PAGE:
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I really believe no one would have paid me any attention if it wasn’t for Gram [Parsons, with whom she made the seminal albums GP and Grievous Angel]. When I met him I had not found my own voice. I was an imitator; you have to start that way. But I really do believe that it was Gram who gave me… not just my voice, but he taught me about understanding music and feeling music, the way it came through me. Of course, I certainly had something to build on, but he was that last rocket boost and, after that, everything kind of fell into place.

I’d like to tell my younger self that though it will be very difficult when Gram dies [in 1973, aged 26], it will be okay again, eventually. That was a very hard time because I really felt I had found where I was supposed to be. Even though I probably assumed that at some point I would make a record on my own, that was something I wasn’t even thinking about. I just was thinking about what we would do together. Musically, I mean. Then suddenly I’d lost a friend and a teacher, someone I felt I still had so much to learn from. It was devastating. But I had wonderful support from my family and my musical friends, and they helped me take one step at a time. I was nourished and I gathered strength and was able to move forward.

If I could go back to my younger self, especially in the most difficult times, I would just say, don’t worry. Just do what you feel in your heart and everything will be all right. Because it always did turn out okay. There was a time when I went into deep debt over a project, The Ballad of Sally Rose [the 1985 concept album based loosely on her relationship with Parsons, previously described by Harris as “a commercial disaster”]. But I don’t have any regrets about doing it at all because it was real creative reclaiming. After that I had to work my way back up but then, all of a sudden, I did this record called Trio with Linda Ronstadt and Dolly Parton [a multi-million seller in 1987 and her biggest success]. So the creative chances always seemed to come along. Certainly, there were times when it seemed like I was treading water. But I didn’t really have any other talents – the only thing I knew how to do was sing so, in a sense, I had no choice.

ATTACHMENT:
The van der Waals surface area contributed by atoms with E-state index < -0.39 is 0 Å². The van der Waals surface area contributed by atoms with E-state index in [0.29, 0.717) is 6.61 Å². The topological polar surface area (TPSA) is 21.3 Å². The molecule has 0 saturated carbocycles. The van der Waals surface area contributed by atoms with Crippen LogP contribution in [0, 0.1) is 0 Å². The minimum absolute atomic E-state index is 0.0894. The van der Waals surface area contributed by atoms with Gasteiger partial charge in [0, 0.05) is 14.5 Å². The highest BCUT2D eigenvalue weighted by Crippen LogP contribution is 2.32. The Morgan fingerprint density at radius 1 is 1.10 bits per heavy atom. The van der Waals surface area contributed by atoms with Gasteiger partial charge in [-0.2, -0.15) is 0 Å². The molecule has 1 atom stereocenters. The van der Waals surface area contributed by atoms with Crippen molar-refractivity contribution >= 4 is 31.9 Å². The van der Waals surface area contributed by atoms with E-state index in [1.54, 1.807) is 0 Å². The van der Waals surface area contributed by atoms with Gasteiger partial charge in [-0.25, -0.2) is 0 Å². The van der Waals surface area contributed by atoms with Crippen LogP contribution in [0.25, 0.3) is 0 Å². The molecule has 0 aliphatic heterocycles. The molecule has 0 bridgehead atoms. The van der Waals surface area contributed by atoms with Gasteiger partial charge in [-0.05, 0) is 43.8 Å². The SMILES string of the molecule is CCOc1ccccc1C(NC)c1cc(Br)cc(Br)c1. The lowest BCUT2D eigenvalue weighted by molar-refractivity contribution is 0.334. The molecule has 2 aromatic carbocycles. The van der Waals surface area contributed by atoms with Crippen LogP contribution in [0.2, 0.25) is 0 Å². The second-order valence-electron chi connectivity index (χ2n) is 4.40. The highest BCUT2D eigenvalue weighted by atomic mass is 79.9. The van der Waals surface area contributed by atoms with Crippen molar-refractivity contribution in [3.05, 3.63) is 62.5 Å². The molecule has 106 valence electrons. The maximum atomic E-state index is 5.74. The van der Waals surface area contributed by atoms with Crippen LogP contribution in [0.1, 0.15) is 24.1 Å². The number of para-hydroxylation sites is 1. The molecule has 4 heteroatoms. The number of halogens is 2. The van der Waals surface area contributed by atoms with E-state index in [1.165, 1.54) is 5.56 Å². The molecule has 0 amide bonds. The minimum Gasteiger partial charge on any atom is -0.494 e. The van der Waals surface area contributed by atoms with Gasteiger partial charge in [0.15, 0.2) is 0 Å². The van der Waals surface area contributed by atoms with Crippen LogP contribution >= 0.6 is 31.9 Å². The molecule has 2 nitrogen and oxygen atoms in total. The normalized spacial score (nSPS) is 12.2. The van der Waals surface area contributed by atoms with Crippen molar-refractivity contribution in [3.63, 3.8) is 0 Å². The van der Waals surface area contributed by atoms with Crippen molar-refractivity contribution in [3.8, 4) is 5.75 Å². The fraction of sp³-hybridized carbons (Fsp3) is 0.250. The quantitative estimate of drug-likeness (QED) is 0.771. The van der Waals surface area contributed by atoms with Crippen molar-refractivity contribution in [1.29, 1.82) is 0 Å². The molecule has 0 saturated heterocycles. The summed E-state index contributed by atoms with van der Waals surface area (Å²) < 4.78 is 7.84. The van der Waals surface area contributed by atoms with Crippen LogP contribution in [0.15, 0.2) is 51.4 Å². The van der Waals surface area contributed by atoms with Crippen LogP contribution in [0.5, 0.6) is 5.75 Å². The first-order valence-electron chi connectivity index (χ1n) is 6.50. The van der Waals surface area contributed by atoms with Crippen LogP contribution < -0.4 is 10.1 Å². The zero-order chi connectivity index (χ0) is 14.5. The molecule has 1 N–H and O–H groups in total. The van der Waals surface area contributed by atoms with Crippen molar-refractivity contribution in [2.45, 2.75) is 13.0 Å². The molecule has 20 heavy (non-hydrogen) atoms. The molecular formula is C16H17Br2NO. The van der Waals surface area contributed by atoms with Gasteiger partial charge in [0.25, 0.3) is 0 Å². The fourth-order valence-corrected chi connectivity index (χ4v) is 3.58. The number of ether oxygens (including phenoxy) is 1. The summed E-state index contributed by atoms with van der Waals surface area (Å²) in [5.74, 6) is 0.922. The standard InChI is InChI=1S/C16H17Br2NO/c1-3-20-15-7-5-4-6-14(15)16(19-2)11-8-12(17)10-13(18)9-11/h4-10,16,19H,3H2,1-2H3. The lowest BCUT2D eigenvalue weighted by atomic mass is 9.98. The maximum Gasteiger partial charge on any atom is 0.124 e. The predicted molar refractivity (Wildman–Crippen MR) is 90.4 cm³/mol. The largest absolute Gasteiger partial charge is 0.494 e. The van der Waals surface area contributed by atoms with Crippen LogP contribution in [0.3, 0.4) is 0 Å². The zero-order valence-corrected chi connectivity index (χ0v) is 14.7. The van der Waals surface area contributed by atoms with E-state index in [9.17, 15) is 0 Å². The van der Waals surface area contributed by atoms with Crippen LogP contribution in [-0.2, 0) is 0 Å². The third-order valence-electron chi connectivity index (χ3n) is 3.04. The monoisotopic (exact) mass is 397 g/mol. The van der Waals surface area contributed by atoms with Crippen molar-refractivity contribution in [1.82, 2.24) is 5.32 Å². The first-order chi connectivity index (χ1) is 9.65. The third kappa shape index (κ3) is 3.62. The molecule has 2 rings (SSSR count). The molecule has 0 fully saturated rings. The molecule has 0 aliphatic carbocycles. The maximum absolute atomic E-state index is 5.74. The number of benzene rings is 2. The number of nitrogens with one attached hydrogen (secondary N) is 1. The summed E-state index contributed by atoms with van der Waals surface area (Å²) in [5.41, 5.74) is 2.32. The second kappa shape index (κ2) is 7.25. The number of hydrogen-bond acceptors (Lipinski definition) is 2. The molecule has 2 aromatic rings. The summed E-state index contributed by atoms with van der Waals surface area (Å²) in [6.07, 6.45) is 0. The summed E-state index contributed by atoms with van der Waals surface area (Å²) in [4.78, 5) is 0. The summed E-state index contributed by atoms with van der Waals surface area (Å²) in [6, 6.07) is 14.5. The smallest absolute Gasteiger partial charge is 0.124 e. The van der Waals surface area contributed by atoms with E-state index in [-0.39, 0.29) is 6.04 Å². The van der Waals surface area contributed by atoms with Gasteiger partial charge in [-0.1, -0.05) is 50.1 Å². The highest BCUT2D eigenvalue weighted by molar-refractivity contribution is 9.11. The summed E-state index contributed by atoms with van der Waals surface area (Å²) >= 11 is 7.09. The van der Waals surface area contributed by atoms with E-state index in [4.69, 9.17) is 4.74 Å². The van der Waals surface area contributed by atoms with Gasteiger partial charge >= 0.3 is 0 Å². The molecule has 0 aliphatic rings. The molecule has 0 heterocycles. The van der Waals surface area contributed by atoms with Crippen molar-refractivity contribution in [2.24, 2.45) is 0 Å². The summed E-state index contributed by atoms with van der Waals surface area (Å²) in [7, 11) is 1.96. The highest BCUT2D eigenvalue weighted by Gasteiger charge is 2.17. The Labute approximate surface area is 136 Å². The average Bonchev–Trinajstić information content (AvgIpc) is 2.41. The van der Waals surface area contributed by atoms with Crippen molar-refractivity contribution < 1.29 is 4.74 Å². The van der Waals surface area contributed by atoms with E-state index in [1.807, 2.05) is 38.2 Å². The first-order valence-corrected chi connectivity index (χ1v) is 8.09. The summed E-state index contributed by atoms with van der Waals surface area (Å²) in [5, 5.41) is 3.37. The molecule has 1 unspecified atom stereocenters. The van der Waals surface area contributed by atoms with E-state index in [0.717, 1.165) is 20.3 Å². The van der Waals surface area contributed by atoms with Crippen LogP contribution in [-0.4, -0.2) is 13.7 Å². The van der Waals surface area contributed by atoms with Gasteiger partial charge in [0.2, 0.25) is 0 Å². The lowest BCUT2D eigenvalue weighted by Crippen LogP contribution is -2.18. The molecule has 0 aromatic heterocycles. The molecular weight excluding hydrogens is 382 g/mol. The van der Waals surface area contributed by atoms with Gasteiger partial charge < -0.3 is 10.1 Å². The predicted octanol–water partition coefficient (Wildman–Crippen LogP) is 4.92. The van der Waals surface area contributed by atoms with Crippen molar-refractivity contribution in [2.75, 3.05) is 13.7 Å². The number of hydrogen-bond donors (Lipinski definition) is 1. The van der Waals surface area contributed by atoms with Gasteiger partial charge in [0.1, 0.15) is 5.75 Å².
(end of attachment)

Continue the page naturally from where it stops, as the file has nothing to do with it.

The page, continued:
If I could spend time with anyone just one more time it would be my father. He died very suddenly and I was not there. My mother ended up coming to live with me, and she lived with me for 21 years. My parents were so close, they were  almost like one entity. So, in the 21 years that my mother lived with me, we became the greatest friends. Of course, we’d always loved each other, but now we travelled together, we did many things together and I got to know her as a person. But, with my father, I never got that chance. Even though he was an extraordinary influence on me. He was my hero. He was a war hero [Marine Corps officer Walter Harris spent 10 months as a prisoner-of-war during the Korean war], but he was also my hero as a father, as a husband, as a brother, as a neighbour. He knew I loved him, but there were conversations that I wish we could have had. I wish I’d spent more time with him, maybe under the hood of a car – he was a great mechanic. He was also a wonderful gardener. They’re the gifts he had, that I wish I could have shared with him more. I wish I could tell him how much he meant to me, even though I think he knew.

If I could live one day again it would be when my second daughter was born. With my first one, I didn’t really know much about babies or being a mother. And I suppose my life was still a little rocky at that point. But with my second daughter, my husband [producer Brian Ahern] and I had a great relationship. We both already had daughters from other marriages and having a child together was a combination of our love and respect and regard for each other, and the life we were going to have, becoming a family with the other daughters. Yes, at that point, the world was in a perfect place and all the planets were aligned.

Emmylou Harris and the Nash Ramblers release their upcoming album, Ramble in Music City: The Lost Concert, on September 3